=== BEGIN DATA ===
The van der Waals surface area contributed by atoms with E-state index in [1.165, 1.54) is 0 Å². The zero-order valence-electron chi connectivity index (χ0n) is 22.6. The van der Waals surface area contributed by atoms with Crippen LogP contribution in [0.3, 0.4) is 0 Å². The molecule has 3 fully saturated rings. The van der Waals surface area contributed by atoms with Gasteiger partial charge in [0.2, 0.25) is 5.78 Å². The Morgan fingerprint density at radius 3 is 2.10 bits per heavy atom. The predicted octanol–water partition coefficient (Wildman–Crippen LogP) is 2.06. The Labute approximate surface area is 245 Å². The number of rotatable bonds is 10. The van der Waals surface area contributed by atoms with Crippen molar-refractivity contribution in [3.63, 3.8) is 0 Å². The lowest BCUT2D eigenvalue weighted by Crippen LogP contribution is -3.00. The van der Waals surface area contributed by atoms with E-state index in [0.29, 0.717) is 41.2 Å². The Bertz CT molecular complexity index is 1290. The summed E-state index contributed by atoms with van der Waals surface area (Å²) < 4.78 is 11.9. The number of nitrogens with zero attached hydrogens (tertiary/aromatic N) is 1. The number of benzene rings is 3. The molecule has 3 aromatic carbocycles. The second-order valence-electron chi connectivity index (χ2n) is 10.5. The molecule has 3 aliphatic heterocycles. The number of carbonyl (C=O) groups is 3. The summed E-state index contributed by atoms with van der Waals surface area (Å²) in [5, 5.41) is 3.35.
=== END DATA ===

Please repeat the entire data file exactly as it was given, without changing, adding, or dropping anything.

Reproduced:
The van der Waals surface area contributed by atoms with E-state index in [1.165, 1.54) is 0 Å². The zero-order valence-electron chi connectivity index (χ0n) is 22.6. The van der Waals surface area contributed by atoms with Crippen LogP contribution in [0.3, 0.4) is 0 Å². The molecule has 3 fully saturated rings. The van der Waals surface area contributed by atoms with Gasteiger partial charge in [0.2, 0.25) is 5.78 Å². The Morgan fingerprint density at radius 3 is 2.10 bits per heavy atom. The predicted octanol–water partition coefficient (Wildman–Crippen LogP) is 2.06. The Labute approximate surface area is 245 Å². The number of rotatable bonds is 10. The van der Waals surface area contributed by atoms with Crippen molar-refractivity contribution in [3.63, 3.8) is 0 Å². The lowest BCUT2D eigenvalue weighted by Crippen LogP contribution is -3.00. The van der Waals surface area contributed by atoms with E-state index in [0.29, 0.717) is 41.2 Å². The Bertz CT molecular complexity index is 1290. The summed E-state index contributed by atoms with van der Waals surface area (Å²) < 4.78 is 11.9. The number of nitrogens with zero attached hydrogens (tertiary/aromatic N) is 1. The number of benzene rings is 3. The molecule has 3 aromatic carbocycles. The second-order valence-electron chi connectivity index (χ2n) is 10.5. The molecule has 3 aliphatic heterocycles. The number of carbonyl (C=O) groups is 3. The summed E-state index contributed by atoms with van der Waals surface area (Å²) in [5, 5.41) is 3.35.